I wrap my arms around her waist in gratitude. I don’t ever remember loving her as much as I do at this moment. I want her to prepare a marble cake. It’s my favorite, but she is leaning towards butter cookies. Both are delicious. We discuss which would make a better item for the sale and finally agree that the marble cake is more impressive. She checks the cupboard for ingredients and opens the refrigerator to see if we have enough butter and eggs. We need cocoa and another stick of butter.
“Make sure it’s unsalted,” she says. “And get the imported cocoa. Not the American kind. It has no taste.”
I take the money she gives me and repeat the items.
“One stick of unsalted butter and a tin of cocoa. Not the American kind,” I say.
“Be careful crossing,” she says. “I’ll get everything ready.”
Just as I am about to leave, she calls after me.
“Sonya! Stop in at the bakery and ask Mrs. Hellman to give you a cake box. Sometimes she charges a dime. Sometimes she gives for nothing. Go. Hurry back.”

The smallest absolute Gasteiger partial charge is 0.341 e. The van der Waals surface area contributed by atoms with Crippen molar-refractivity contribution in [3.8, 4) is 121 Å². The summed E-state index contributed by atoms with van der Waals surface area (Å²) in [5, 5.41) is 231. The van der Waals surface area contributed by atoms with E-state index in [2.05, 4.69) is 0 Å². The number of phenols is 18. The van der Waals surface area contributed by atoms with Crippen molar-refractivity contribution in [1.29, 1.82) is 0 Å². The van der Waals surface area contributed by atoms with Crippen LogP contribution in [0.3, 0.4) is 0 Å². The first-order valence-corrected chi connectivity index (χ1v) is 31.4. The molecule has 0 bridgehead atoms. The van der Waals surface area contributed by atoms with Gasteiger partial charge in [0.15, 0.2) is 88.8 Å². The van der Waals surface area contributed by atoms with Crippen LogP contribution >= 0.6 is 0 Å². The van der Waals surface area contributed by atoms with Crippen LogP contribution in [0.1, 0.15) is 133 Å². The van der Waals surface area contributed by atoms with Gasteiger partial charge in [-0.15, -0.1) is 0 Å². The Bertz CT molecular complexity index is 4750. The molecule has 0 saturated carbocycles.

This time Mrs. Hellman “gives for nothing.” It seems as if everything is working perfectly this afternoon. My mother and I sing to the radio as we work. “Oh, I could kiss you on a Monday, a Tuesday, a Wednesday, a Thursday, a Friday, a Saturday. But never, never on a Sunday, a Sunday…a Sunday…” When she forgets the words, she sings, “la, la, la, la…” I try to show her how to do the Twist, and we laugh hysterically. The chocolate batter is ready to be swirled through the white cake batter. I stand, fork poised in mid-air as my mother slowly pours.
“Now!” she says. “Slowly.”
I run the fork around the Bundt pan and watch as the white batter is merged with fine rivers of chocolate.
“Perfect,” my mother says.
I open the oven door, and she glides the pan in.
“Don’t slam the door,” my mother whispers.
We smile at each other, and she gives me the bowls and spoons to lick. The kitchen smells wonderful. My mother hums as she cleans up. I’m so happy.